Animal migration: is there a common migratory syndrome?

Dingle, H (2006) Animal migration: is there a common migratory syndrome?. Journal of Ornithology, 147 2: 212-220. doi:10.1007/s10336-005-0052-2

Author Dingle, H
Title Animal migration: is there a common migratory syndrome?
Journal name Journal of Ornithology   Check publisher's open access policy
ISSN 0021-8375
Publication date 2006
Sub-type Article (original research)
DOI 10.1007/s10336-005-0052-2
Volume 147
Issue 2
Start page 212
End page 220
Total pages 9
Place of publication New York
Publisher Springer
Collection year 2006
Language eng
Subject C1
270700 Ecology and Evolution
780105 Biological sciences
Abstract Ornithologists, and especially northern hemisphere ornithologists, have traditionally thought of migration as an annual return movement of populations between regular breeding and non-breeding grounds. Problems arise because selection does not ordinarily act on populations and because organisms of many taxa (including birds) are clearly migrants, but fail to undertake movements of the kind described. There are also extensive return movements that are not migratory. I propose that it is more useful to think of migration as a syndrome of behavioral and other traits that function together within individuals, and that such a syndrome provides a common ground across taxa from aphids to albatrosses. Large-scale return movements of populations are one outcome of the syndrome. Similar behavioral and physiological traits serve both to define migration and to provide a test for it. I use two insect (Hemipteran) examples to illustrate migratory syndromes and to demonstrate that, in many migrants, behavior and physiology correlate with life history and morphological traits to form syndromes at two levels. I then compare the two Hemipterans with migration in birds, butterflies, and fish to assess the question of whether there are migratory syndromes in common between these diverse migrants. Syndromes are more similar at the level of behavior than when morphology and life history traits are included. Recognizing syndromes leads to important evolutionary questions concerning migration strategies, trade-offs, the maintenance of genetic variance and the responses of migratory syndromes to both similar and different selective regimes.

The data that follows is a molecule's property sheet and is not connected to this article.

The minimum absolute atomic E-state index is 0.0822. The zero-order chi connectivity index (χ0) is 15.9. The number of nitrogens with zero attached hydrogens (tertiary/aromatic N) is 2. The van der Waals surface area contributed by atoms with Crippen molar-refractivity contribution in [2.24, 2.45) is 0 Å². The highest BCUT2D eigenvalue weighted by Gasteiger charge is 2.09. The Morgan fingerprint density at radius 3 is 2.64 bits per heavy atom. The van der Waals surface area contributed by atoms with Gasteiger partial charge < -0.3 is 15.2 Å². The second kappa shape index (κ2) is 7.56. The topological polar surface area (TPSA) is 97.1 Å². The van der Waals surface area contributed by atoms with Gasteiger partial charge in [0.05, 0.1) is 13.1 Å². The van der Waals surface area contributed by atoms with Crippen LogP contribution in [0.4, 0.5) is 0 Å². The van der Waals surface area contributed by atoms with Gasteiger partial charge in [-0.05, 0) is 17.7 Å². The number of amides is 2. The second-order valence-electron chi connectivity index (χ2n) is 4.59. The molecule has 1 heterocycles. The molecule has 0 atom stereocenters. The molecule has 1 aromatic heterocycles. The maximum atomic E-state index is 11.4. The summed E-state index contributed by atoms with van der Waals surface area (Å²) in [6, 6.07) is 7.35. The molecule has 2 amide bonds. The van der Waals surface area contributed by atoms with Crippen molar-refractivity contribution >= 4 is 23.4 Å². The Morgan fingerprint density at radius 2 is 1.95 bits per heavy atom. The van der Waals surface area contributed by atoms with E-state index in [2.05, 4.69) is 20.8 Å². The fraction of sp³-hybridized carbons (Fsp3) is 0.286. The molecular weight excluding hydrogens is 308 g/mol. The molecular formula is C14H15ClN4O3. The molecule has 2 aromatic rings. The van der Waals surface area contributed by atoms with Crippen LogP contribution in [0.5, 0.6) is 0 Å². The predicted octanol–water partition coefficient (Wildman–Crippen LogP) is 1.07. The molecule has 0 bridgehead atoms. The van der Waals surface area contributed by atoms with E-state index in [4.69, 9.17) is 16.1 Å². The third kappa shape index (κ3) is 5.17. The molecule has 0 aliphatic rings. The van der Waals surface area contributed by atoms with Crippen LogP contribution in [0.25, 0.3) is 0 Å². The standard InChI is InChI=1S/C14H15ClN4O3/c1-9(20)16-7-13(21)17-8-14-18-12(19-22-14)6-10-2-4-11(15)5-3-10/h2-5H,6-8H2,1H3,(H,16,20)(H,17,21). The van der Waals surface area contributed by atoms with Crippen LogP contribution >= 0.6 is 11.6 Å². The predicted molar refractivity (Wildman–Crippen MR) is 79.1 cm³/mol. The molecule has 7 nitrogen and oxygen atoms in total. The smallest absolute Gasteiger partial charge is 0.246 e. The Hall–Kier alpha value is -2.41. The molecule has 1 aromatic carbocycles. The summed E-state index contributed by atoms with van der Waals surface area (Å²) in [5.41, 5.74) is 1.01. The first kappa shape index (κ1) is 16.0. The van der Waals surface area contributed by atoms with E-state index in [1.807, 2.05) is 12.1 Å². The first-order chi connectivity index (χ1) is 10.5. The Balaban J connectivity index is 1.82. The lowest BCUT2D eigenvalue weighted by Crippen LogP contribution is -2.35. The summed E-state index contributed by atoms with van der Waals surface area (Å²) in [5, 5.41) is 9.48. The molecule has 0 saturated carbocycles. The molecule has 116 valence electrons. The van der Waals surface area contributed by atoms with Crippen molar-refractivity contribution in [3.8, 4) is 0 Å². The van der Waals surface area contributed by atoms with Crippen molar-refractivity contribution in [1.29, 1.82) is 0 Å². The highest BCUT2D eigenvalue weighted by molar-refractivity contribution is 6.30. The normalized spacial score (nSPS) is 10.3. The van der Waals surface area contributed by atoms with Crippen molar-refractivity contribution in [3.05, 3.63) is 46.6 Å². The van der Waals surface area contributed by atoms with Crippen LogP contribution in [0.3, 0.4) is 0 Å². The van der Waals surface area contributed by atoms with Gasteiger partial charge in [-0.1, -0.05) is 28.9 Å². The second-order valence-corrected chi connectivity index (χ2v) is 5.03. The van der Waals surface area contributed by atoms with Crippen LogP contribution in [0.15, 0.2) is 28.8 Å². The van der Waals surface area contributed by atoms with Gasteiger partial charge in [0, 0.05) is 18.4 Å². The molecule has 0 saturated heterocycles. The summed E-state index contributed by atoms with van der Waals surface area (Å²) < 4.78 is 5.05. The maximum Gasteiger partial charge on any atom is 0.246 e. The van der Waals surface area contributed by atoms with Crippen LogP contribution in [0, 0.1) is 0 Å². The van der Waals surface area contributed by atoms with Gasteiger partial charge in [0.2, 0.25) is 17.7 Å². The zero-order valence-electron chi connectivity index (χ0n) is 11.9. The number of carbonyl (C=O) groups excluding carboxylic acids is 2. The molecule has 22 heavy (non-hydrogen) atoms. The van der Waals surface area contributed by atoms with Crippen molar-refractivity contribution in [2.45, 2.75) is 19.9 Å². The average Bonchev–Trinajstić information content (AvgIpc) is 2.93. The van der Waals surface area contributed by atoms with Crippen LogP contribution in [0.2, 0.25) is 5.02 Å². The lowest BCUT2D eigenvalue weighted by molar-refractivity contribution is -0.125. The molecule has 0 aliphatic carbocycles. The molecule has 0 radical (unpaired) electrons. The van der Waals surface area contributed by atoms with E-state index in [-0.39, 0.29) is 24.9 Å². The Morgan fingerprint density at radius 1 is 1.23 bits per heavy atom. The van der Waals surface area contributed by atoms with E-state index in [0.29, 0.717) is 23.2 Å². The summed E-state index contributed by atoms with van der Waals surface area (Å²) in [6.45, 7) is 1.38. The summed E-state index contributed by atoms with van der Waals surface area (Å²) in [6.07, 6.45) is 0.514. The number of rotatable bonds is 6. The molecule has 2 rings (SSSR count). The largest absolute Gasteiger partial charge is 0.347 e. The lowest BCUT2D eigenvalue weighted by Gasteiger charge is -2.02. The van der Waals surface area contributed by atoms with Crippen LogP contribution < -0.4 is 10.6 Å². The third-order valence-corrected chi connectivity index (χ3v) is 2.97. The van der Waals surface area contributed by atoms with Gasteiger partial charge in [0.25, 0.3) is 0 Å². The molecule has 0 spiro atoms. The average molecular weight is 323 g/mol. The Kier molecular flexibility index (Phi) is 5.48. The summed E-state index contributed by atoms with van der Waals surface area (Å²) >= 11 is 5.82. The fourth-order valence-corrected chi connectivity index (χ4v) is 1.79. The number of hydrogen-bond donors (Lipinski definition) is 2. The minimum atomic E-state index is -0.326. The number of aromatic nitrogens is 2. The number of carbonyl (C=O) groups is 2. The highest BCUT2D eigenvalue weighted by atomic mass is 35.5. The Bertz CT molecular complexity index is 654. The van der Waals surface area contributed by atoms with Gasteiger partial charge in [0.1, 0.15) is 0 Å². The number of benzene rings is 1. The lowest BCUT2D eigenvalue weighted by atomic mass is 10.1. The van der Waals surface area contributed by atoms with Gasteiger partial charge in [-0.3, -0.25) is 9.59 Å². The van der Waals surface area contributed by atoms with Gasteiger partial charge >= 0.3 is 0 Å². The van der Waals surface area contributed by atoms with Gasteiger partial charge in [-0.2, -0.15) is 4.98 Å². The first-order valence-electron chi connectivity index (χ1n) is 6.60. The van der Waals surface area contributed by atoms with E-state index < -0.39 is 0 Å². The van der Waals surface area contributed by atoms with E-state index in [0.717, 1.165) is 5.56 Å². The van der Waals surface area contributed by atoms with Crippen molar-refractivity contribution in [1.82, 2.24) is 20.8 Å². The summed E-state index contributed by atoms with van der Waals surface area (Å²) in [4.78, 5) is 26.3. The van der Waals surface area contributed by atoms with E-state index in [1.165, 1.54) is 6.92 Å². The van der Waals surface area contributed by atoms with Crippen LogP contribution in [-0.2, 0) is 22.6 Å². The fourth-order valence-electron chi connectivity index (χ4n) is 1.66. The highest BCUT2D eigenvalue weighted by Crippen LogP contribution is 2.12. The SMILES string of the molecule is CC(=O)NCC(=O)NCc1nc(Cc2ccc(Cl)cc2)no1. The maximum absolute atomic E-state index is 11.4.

Keyword Behavior
Life Histories
Host Race Radiation
Soapberry Bug
Successive Activities
Q-Index Code C1

Document type: Journal Article
Sub-type: Article (original research)
Collections: 2007 Higher Education Research Data Collection
School of Biological Sciences Publications
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Citation counts: TR Web of Science Citation Count  Cited 59 times in Thomson Reuters Web of Science Article | Citations
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Created: Wed, 15 Aug 2007, 08:25:28 EST